Sunday, October 3, 2010

Pondering the profession of Midwifery:

I have spent the weekend away from the email and work to try and recuperate from a really bad dose of the flu..... I must be run down, I have taken the opportunity to ponder my future..........The recent months have created much, discussion, passion, excitement, lobbying, stress, anguish, disillusionment, tension and more recently a more pronounced division within the profession of midwifery; even to the point of a midwife reporting the Australian College of Midwives to the ICM (International Confederation of Midwives) which I find extraordinary, I would of thought this would be saved for something so terrible; not here a modern, young progressive country such as ours with excellent maternal and infant outcomes however not so good midwifery services.... I am lost for words at this dissatisfaction within the ranks.....from what I can determine there is a strain of midwives that believe that no matter what the risk factor a midwife can provide the primary care without the necessary collaboration: I am particularly thinking of the twins, footling breach, high blood pressure, more than 1 caesarean at home type births; the homebirth that is not recommend at home. Any high risk category requires an obstetrician, this does not mean that you cannot have midwifery care but you have to collaborate with an obstetrician and birth in hospital.

Tawny Frog Mouth Owl (Male)

This has caused me to reflect on what my own vision is for midwifery within Australia as we are on the cusp of change or no change as it may be. Before I can discuss this it is important to say that I have only practiced midwifery in Australia for 7 years now after completing my midwifery in the United Kingdom and working there for several years, so my basic ideology of midwifery comes from my experiences in the UK. When I first arrived back to Australia as a Midwife it was extremely different and difficult to work as an autonomous midwife to the same level as in the UK, in fact impossible: I even tried the Birth Centre where I was told “no we do not do water births, you have to pull the plug out”, tried independent practice but the thought of no insurance and no support system was too much of a risk, I nearly gave up the profession several times as I felt it was a losing battle.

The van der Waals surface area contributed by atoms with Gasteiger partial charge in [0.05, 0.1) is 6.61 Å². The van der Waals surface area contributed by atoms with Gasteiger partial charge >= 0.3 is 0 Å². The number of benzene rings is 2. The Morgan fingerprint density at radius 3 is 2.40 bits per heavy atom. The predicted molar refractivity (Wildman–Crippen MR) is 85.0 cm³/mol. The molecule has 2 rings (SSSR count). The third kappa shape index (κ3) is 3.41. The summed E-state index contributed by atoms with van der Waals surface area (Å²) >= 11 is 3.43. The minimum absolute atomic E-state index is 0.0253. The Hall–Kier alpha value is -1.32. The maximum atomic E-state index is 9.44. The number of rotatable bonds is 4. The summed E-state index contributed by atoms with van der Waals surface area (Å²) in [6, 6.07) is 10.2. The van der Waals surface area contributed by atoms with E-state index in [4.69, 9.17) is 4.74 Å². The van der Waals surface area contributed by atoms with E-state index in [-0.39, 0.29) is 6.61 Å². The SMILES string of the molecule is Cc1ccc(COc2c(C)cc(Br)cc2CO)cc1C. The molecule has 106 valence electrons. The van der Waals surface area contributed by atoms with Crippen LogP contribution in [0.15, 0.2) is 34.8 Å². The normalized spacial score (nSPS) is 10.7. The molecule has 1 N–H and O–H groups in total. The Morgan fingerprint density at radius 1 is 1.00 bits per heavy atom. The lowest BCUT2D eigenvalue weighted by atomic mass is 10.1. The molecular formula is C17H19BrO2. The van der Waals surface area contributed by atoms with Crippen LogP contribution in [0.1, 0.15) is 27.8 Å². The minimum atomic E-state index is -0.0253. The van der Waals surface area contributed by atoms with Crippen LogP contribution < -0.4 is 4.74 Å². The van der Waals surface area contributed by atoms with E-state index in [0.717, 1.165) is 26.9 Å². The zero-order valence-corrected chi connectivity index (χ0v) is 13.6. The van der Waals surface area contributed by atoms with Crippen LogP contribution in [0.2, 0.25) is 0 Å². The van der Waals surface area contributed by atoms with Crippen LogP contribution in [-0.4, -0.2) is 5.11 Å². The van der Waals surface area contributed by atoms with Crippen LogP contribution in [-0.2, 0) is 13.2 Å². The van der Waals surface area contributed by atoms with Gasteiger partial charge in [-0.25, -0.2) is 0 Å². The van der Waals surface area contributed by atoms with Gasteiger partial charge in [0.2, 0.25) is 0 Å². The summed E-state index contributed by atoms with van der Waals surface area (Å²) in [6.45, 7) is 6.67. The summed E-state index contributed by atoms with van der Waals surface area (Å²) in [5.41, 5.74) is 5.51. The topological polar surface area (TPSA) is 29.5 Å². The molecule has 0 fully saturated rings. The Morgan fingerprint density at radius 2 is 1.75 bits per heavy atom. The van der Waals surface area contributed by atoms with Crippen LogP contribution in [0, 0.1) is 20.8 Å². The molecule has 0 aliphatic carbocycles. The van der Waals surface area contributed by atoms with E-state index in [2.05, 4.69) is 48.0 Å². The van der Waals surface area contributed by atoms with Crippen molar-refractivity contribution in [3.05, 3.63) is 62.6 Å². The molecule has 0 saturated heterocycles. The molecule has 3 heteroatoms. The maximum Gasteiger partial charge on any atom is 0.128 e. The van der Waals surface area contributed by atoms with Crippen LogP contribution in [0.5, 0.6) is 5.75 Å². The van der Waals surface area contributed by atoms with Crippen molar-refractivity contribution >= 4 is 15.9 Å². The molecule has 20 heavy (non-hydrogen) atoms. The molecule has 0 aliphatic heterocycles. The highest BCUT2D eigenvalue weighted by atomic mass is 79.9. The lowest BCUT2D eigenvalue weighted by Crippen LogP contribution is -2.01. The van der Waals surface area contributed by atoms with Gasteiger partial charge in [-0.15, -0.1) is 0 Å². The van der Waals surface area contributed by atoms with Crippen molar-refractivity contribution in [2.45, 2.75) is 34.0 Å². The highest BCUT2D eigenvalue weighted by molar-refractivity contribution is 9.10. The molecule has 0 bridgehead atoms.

Nevertheless what kept me strong was the idea of being a change agent and influencing the public perception (namely women and not just the minority of women) of midwifery in Australia so I continued the journey for change and the freedom of midwifery from the medical model which is so prevalent in Australia. So how does one go about change in such a huge way, it seemed only right that you should join the peak professional body for midwives, which is the Australian College of Midwives; whose philosophy is.... “Our vision is to be the leading organisation shaping Australian maternity care for the benefit of women and their families”. The college’s work is to provide a unified voice for the midwifery profession, supporting midwives to reach their full potential and ensuring all childberaring women have access to continuity of care by a known midwife”....The College has grown significantly recently as the profession has gained recognition and respect. The numbers of midwives within Australia has been difficult to quantify.... and so too are the numbers of independent midwives; with nursing and midwifery being lumped together; However due to the new National Registration and separate registers for nurses and midwives, we will finally be able to separate nurses and midwives and determine the numbers of midwives etc;

Tawny Frog Mouth Owl (Female with baby)

Traditionally in Australia midwifery has been seen as a tack on postgraduate course to recent years we have seen the introduction of the Bachelor of Midwifery course which will also improve the profile of midwifery as being separate from nursing; ....... ever since I can remember (20yrs ago) the reputation of midwives is that “they are outspoken/bossy women” “consider themselves better than the rest” “ a bunch of dykes or lesbians” “difficult women” ‘feminists” and I am sure you know more than me, you have to wonder who put these labels upon us? And as I ponder my future.... all these anecdotal comments about midwives are no different now to 20yrs ago..... I have to say I aspire to being a “feminists in the truest sense of the word” I have always valued and wanted equality for women and I firmly believe to be a high-quality midwife one of the qualities is to be a feminist or have feminist ideology.